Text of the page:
The Myth of the Self-Funded Candidate

It takes a little history to appreciate how much money former eBay CEO Meg Whitman has put into her California gubernatorial campaign. Since winning the Republican nomination for governor in June, Whitman has spent $55 million on her race against Jerry Brown, a former two-term governor of California. From the primary to the present, Whitman -- one of California's wealthiest women -- has dropped $140 million into her campaign. By contrast, at general-election time in 2002, Gray Davis had spent $130 million on his gubernatorial bid, and likewise in 2006, Arnold Schwarzenegger -- the penny-pincher, apparently -- had spent $55 million on his campaign.

The conventional wisdom is that high-spending candidates are winning candidates, but for all her cash, Whitman isn't doing too well in the polls; Nate Silver of the polling clearinghouse FiveThirtyEight forecasts a 3.6-point lead for Brown and gives Whitman a scant 25 percent chance of winning. And before you mark Whitman as an anomaly, it's worth noting that the two other famously self-financed candidates of this election year -- Carly Fiorina and Linda McMahon -- are also trailing their opponents, despite their willingness to spend. According to the most recent CNN poll of likely voters, Fiorina trails incumbent Sen. Barbara Boxer by 9 points, and according to the most recent Rasmussen poll of likely voters, McMahon is well behind Connecticut Attorney General Richard Blumenthal with a deficit of 11 points. Of the top 10 self-financed candidates -- according to -- only five are still running, and of those, only two -- Ron Johnson of Wisconsin and John Raese of West Virginia -- are likely to win their general elections. What's more, of the candidates who have financed the vast majority of their campaigns, only McMahon is still running for office.

For Americans used to rich candidates and expensive elections, this seems very strange. The reality, though, is that self-financed candidates have long struggled in their electoral bids. In 2006, of the 13 candidates who invested more than $1 million of their wealth into general-election campaigns for the House and Senate, only three made it to Congress. By contrast, of the top-spending candidates who ran in competitive districts and raised most of their cash through fundraising, the majority won.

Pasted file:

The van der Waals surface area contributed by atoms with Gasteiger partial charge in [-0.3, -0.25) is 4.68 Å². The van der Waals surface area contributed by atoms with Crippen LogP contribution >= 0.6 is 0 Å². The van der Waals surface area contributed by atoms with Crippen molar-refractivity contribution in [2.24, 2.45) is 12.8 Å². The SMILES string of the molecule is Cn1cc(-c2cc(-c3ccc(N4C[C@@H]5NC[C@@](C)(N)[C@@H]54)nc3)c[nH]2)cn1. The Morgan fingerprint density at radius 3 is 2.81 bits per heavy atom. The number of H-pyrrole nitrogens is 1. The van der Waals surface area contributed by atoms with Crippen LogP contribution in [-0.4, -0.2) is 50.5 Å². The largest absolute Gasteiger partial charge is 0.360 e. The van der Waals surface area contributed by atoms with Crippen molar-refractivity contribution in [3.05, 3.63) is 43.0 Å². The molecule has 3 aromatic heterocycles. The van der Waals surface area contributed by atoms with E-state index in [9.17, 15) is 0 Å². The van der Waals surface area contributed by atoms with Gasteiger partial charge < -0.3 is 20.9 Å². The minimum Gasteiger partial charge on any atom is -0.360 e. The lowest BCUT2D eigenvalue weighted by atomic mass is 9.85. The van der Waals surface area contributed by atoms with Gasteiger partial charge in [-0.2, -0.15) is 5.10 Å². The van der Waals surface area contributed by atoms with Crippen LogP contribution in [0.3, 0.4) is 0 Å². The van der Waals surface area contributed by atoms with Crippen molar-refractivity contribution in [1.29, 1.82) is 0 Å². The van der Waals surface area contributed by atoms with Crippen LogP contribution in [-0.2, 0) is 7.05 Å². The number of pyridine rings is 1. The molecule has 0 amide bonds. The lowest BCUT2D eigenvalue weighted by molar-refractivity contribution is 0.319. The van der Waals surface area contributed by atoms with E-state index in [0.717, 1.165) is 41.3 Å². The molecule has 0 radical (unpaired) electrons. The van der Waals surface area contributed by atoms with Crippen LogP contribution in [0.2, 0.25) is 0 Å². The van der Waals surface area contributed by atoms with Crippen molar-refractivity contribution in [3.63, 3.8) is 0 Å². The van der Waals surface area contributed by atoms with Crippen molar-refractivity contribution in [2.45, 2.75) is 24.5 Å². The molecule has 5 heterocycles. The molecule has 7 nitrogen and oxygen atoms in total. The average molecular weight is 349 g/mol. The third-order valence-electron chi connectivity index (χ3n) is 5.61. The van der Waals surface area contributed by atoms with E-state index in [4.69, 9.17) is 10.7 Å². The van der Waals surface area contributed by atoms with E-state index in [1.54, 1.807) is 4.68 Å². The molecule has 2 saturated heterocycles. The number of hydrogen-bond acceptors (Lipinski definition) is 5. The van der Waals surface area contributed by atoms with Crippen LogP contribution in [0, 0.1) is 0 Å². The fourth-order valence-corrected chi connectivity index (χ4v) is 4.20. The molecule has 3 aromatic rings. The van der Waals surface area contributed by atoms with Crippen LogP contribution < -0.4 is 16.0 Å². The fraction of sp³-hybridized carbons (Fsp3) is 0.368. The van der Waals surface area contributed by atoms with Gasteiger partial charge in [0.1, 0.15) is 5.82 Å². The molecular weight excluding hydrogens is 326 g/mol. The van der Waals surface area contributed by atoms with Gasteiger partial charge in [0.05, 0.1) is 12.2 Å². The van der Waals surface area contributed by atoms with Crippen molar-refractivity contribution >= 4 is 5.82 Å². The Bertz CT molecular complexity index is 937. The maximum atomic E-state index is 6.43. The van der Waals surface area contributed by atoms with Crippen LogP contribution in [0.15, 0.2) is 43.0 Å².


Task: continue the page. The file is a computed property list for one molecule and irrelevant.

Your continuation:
Indeed, it's not a stretch to say that self-financing candidates are generally less likely to do well in elections. According to Jennifer Steen, a political scientist at Arizona State University and author of a book on the subject, "Self-financed candidates lack political experience, yet they run for high office." As she points out, it's very difficult to run a campaign for Senate or governor when "you don't have experience in politics, or even experience running a failed campaign." It's also not enough to buy good advice; campaigning is a skill, "and like any skill," Steen notes, "it takes practice."

That said, it's not lack of campaigning skills that hamper self-financed candidates. The dollar a candidate takes from his own wallet is different from the dollar he receives from a donor. Candidates that can raise money through fundraising are candidates with an actual base of support, and as political scientist Brad Alexander outlined in a 2005 paper, they have a better chance of attracting donations from political action committees and other strategic voters.

This advantage is rarely mentioned in public discussions of self-financed candidates, but it hasn't gone unnoticed. It forms a core assumption of bills like the Fair Elections Now Act, which require candidates to collect a large number of small contributions from their communities in order to qualify for government financing. That is, it's one thing for a candidate to give herself a few millions dollars, but if she can convince a few thousand people to contribute a few hundred dollars, then that says something important about her viability as a candidate and can bring others -- including party leaders -- to the table.

Indeed, by forgoing fundraising, self-financing candidates do more than miss out on a source of income; they miss out on the opportunity to create buzz, establish connections, and build relationships with important party activists and donors. As Steen notes, "You can campaign by going out to shake people's hands at an event and by sending direct mail, or you can pick up a phone and call to ask for a donation." Successful fundraising strengthens ties with important interest groups, mobilizes voter blocs, and helps a candidate build the majority necessary for victory. Simply put, while a check for oneself is nice, a strong network of supportive donors is far better.

Self-financed candidates can be successful -- Sen. Herb Kohl of Wisconsin financed most of his campaigns, and former Gov. Jon Corzine of New Jersey relied heavily on his personal wealth throughout his political career -- but as we're seeing, and as we've always seen, a willingness to spend money isn't enough to seal the deal for would-be officeholders. For progressives, who often worry about the pernicious influence money has on campaigns and elections, this should be comforting. Entrenched interests are powerful, and their pockets are deep, but with hard work and skill, we can win those battles, too.

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